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Living World

Microbial secrets of sourdough

It all starts with a community teeming with yeasts and bacteria — but what’s really happening? Scientists peer into those jars on the kitchen counter to find out.

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Why jobless payments serve the public good

Amid political debate over benefits during the pandemic, a researcher explains why unemployment insurance and other government measures are crucial for the economy and employees to survive troubled times

The fragile state of contact languages

These linguistic mash-ups are at high risk of extinction. The race to save them is a matter of time, with more at stake than words.

Seeking a better test for Alzheimer’s

New blood assays and brain scans are among the biomarkers revolutionizing clinical trials and changing the way researchers think of the disease. They may soon change the way patients are treated as well.

The life that springs from dead leaves in streams

A crunchy brown leaf may seem like an ending. But the food webs it supplies can be far more expansive than the ones it nourished when it was young, green and in its prime.

Getting a Covid-19 vaccine — quickly and safely

Researchers around the globe are working with unprecedented speed to find the vaccines we need to find our way through the pandemic. What’s the bar for safety and effectiveness?

Less toy, more workhorse: Drones get functional

Airborne autonomous vehicles could soon be dropping off your Amazon packages, delivering your food and even ensuring that the infrastructure around you is safe and sound

The trouble with medicating mental illness

Psychotropic drugs have severely narrowed how we treat psychiatric disorders — to the detriment of patients and society as a whole. A look at the past suggests a better way forward.

How viruses evolve

Pathogens that switch to a new host species have some adapting to do. How does that affect the course of a pandemic like Covid-19?

Searching high and low for the origins of life

Researchers think they’re getting warmer: They’ve created amino acids and primitive membranes by simulating conditions found at scalding vents on the ocean floor

Earth to birds: Take the next left

Scientists have long thought that avian migration is guided by the magnetic field, but how, exactly? The search has led to three very different hypotheses.

Speaking of pandemics: The art and science of risk communication

Public health messages should be loud and clear, so that everyone listens and stays safe. But that’s easier said than done — especially with a case as complex as Covid-19.

Beyond the twilight zone

Tidally locked worlds are places of extremes. On one side it’s an endless day, the other a perpetual night. Yet scientists speculate that some may harbor conditions that could support life.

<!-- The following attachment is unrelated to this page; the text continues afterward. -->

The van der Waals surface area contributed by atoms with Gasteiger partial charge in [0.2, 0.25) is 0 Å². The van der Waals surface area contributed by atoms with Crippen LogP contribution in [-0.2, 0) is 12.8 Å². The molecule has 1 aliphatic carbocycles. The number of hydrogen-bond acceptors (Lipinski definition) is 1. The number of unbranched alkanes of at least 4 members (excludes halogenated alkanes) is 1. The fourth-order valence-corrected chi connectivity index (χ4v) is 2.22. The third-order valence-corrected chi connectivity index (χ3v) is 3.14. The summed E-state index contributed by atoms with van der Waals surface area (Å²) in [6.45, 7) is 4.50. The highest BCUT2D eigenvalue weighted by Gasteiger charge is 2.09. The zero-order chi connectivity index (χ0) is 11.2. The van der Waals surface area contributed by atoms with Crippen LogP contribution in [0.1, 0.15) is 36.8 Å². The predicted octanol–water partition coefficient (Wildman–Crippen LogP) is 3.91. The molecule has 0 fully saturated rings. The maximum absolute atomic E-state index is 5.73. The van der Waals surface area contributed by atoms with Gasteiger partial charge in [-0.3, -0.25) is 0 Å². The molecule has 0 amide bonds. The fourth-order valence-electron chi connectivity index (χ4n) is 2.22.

An elemental problem with the sun

For two decades, astronomers have argued over how much carbon, nitrogen and especially oxygen lie within our closest star — a dispute with implications for the entire universe

America the Unhealthy: Inequality kills

Smoking, poor diet, lack of exercise? Yes, but that’s not all. A researcher tells us what really hurts US life expectancy.

The bat-virus détente

Bats cope with myriad viruses, including the one causing Covid-19, with few ill effects. Scientists are probing their immune systems to fathom how they do it. The answers might help infected people, too.

Corporate crime and non-punishment

The legal system makes it easy for big businesses that break the law to escape prosecution and evade reform. There is a better way — and a legal scholar tells us exactly how it could work.

The 2020 census has arrived. Here’s why the population count matters.

COMIC: Written into the US Constitution, the decadal tally has always started arguments. But it is also fundamental to governing.

When courtroom science goes wrong — and how stats can fix it

COMIC: Bite marks, shoe prints, crime-scene fibers: Matches to suspects are often far shakier than courtroom experts claim. Better statistical methods — among them, a little beast known as the “likelihood ratio” — can cut down on wrong convictions.

The monarch’s stupendous migration, dissected

COMIC: The feisty orange-black butterfly uses a toolbox of biological tricks to find its way down to Mexico for winter and flap north again in spring. Here’s how scientists figured out those tricks — and what they don’t yet understand.

Jupiter revealed

The Juno spacecraft has been circling Jupiter since 2016. Here are four things we’ve learned so far about the biggest planet in the solar system.

Curbing implicit bias: what works and what doesn't

Psychologists have yet to find a way to diminish hidden prejudice, but they do have strategies for thwarting discrimination

The time of trials: Waiting for a coronavirus vaccine

An infected and impatient world needs protection from Covid-19, but rushing it won't be easy. How can we speed up a complicated process?